I am back home after a weekend of print, printing, talking about print, talking about printing, printers, talking about printers, buying and selling printed stuff, and listening to some inspirational printerly people. Yes, the Leeds Print Festival was a huge success, and it is taking a fair bit of time to recover!
PHOTO BY CLAIRE JENKS
I was part of the Print’s Not Dead event on Friday night with Nick and Sarah from The Print Project in Bradford – we were giving demonstrations and getting people involved in making their own prints – me with hand rolled lino prints, and they were giving it large in letterpress with a lovely Adana 8×5.
Lots of people took home prints they made themselves – many went home with ink on their fingers and probably their clothes! I would like to thank everyone who came out and joined in – rumour has it that there were over 800 people through the doors!
It was great to talk to people who were genuinely interested in print – loads of intelligent questions were asked, and I really got a feeling that everyone who managed to get to the table were inspired (or even re-inspired – there were a huge amount of people who came and said “this takes me back” and plenty more who just came to sniff the lino!) I genuinely hope that the experience got someone back into it!
Of course, there were one or two ‘small sherries’ consumed following (and during!) the friday evening event, and with a head buzzing with print talk and beer I retired very late for some well-earned snoring time.
PHOTO BY GRAPHIQUE FANTASTIQUE
Saturday was entirely given over to the Print Fair, and the continuous flow of people through the doors proved that print still means something to people. This was the first time I have ever done anything like this – I will admit here that I was more nervous about this than the evening before! It was not too long before I made my first sale, and then things just kept on going!
I had lots of great comments about my work, and I am genuinely grateful to everybody who bought something; from my tiny little letterpressed notebooks to my editioned etchings, from greetings cards to framed monoprints – your decision to part with your hard-earned cash during these difficult times is not taken for granted, and for me it has validated all the effort I have made to produce things that have a real value. Thankyou and I hope that you enjoy your prints and books.
For those of you who couldn’t make the LPF, you too have the opportunity to browse my merchandise and purchase from The Department of Something Else – more items have already been added this week!
Sunday was the day for talks. With Paul and Anand from Generation Press, Si Scott & Anthony Burrill on the list, this was bound to be a major part of the event and I don’t think anyone was disappointed. The Leeds Gallery was set out with wall-to-wall seating (the third major change of use I saw!) and well before the doors opened there was a very healthy queue that stretched around the building – and it was pretty nippy out there too!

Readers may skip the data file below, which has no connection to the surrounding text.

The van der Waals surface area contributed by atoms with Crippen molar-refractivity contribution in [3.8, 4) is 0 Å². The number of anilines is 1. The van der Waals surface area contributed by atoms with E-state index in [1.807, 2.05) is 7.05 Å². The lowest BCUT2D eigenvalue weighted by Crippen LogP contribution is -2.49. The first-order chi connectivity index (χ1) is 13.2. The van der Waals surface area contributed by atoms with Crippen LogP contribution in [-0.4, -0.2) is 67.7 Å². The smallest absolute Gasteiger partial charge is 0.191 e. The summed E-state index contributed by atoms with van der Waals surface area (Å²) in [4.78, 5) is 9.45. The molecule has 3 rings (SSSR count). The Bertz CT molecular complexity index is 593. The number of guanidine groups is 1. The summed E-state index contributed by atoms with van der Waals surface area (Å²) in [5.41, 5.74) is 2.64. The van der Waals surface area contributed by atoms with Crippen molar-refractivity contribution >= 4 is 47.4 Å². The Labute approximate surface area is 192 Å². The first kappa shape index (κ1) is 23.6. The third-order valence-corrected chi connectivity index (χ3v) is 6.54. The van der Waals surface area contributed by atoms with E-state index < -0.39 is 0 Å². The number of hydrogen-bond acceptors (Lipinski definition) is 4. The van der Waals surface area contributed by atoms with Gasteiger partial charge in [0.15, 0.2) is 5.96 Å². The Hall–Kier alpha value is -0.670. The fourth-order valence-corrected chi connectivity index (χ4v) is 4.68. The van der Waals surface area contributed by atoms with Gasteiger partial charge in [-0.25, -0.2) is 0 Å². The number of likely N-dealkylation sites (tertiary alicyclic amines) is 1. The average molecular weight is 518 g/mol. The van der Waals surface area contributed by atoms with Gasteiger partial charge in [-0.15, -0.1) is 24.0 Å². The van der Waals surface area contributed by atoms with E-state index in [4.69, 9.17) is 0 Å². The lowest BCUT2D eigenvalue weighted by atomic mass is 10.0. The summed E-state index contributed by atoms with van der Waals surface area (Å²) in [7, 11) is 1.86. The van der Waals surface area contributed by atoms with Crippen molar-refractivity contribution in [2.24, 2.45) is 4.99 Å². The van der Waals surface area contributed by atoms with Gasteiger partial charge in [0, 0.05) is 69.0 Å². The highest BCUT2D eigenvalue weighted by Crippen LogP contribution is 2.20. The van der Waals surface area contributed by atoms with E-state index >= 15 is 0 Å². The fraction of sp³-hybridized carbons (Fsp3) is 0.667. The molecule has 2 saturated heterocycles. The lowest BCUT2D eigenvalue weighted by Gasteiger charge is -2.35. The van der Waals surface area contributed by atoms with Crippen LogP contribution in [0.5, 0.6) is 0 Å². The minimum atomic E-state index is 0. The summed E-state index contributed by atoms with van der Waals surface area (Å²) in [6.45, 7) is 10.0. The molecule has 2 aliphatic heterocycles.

Paul and Anand from Generation Press opened the days talks and began with hereditary account of how they came to be there – which filled me with a satisfying sense of well-being, knowing that the concept of following in ones parents footsteps is still a do-able and admirable thing. I had genuinely thought that this no longer happened, and now see just how vital that this ‘passing on’ is if we are to continue to progress. Please note my use of ‘passing on’ and not ‘passing down’ which to me infers more of a maintenance than a continuation. This is always an opportunity for growth, not in size or profitability as such, but in growth of experience, in quality, in variety, in scope, promise and imagination. Paul mentioned that there were people with forty more years experience than him employed in the business when he took over and he has since introduced the twenty-something year-old Anand as their ‘Adopted Northerner’ who had established himself within the company in a few short years as someone who added youth, exploration and vigour to their ranks, and had been allowed to encourage a more experimental approach in an industry that has long been revered for its traditions. Bloody marvellous is what I say!
Si Scott followed, and made fine job of it, despite incredibly difficult circumstances. If you do not know who Si Scott is you are probably familiar with his incredibly detailed swirling imagery and type. Amazing work. A real graphic artist.
But alas, the day was growing longer and the weather was deteriorating and I decided to leave before Antony Burrills talk which I really regret now. I can only put it down to bad karma that I then had a really shit journey home (four and a half bloody hours!) and I wished I had stayed.
But still, LPF 2012 was a huge success – loads of Twittering and blogging has already been done and whispers of 2013 are already being heard across the Yorkshire Dales…
Many thanks to Amber, Aaron, Dutch, Anna and the rest of the LPF team, as well as those great folks at The Leeds Gallery and the 164 Cafe too. Most of all, thanks to everyone who visited, printed, bought and sold, listened and were enthused by the event. See you next time round I hope!